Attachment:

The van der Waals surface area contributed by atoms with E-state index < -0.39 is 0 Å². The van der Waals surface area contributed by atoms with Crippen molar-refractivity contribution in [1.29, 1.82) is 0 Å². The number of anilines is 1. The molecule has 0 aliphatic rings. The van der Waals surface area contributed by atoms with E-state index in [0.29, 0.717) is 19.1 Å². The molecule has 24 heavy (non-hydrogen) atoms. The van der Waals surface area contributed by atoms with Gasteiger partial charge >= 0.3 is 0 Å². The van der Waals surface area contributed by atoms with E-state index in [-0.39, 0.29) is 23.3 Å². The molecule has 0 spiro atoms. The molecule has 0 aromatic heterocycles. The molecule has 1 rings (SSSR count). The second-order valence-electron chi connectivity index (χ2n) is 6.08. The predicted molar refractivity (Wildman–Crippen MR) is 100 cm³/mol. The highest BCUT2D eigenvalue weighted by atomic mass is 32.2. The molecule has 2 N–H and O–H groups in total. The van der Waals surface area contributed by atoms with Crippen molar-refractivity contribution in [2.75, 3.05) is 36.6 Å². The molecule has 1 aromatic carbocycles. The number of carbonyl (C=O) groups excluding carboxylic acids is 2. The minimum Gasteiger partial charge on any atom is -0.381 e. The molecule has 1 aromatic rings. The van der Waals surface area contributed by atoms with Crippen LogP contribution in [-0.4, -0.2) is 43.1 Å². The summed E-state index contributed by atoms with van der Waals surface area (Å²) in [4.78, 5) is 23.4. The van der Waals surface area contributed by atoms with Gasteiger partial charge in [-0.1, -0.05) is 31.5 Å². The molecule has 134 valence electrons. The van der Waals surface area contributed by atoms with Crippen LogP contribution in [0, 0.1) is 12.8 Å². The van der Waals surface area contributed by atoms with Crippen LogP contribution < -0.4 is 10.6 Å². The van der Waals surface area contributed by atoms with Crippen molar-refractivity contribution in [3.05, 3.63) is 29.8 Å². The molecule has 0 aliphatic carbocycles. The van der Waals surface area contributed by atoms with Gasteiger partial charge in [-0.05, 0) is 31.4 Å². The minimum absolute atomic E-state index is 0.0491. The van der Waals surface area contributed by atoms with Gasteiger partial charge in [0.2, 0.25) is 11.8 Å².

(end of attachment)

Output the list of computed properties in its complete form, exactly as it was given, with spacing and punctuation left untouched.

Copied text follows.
The van der Waals surface area contributed by atoms with E-state index < -0.39 is 0 Å². The van der Waals surface area contributed by atoms with Crippen molar-refractivity contribution in [1.29, 1.82) is 0 Å². The number of anilines is 1. The molecule has 0 aliphatic rings. The van der Waals surface area contributed by atoms with E-state index in [0.29, 0.717) is 19.1 Å². The molecule has 24 heavy (non-hydrogen) atoms. The van der Waals surface area contributed by atoms with Gasteiger partial charge >= 0.3 is 0 Å². The van der Waals surface area contributed by atoms with E-state index in [-0.39, 0.29) is 23.3 Å². The molecule has 0 spiro atoms. The molecule has 0 aromatic heterocycles. The molecule has 1 rings (SSSR count). The second-order valence-electron chi connectivity index (χ2n) is 6.08. The predicted molar refractivity (Wildman–Crippen MR) is 100 cm³/mol. The highest BCUT2D eigenvalue weighted by atomic mass is 32.2. The molecule has 2 N–H and O–H groups in total. The van der Waals surface area contributed by atoms with Crippen molar-refractivity contribution in [2.75, 3.05) is 36.6 Å². The molecule has 1 aromatic carbocycles. The number of carbonyl (C=O) groups excluding carboxylic acids is 2. The minimum Gasteiger partial charge on any atom is -0.381 e. The molecule has 1 aromatic rings. The van der Waals surface area contributed by atoms with Crippen LogP contribution in [-0.4, -0.2) is 43.1 Å². The summed E-state index contributed by atoms with van der Waals surface area (Å²) in [4.78, 5) is 23.4. The van der Waals surface area contributed by atoms with Gasteiger partial charge in [-0.1, -0.05) is 31.5 Å². The molecule has 134 valence electrons. The van der Waals surface area contributed by atoms with Crippen LogP contribution in [0, 0.1) is 12.8 Å². The van der Waals surface area contributed by atoms with Crippen LogP contribution < -0.4 is 10.6 Å². The van der Waals surface area contributed by atoms with Crippen molar-refractivity contribution in [3.05, 3.63) is 29.8 Å². The molecule has 0 aliphatic carbocycles. The van der Waals surface area contributed by atoms with Gasteiger partial charge in [-0.05, 0) is 31.4 Å². The minimum absolute atomic E-state index is 0.0491. The van der Waals surface area contributed by atoms with Gasteiger partial charge in [0.2, 0.25) is 11.8 Å².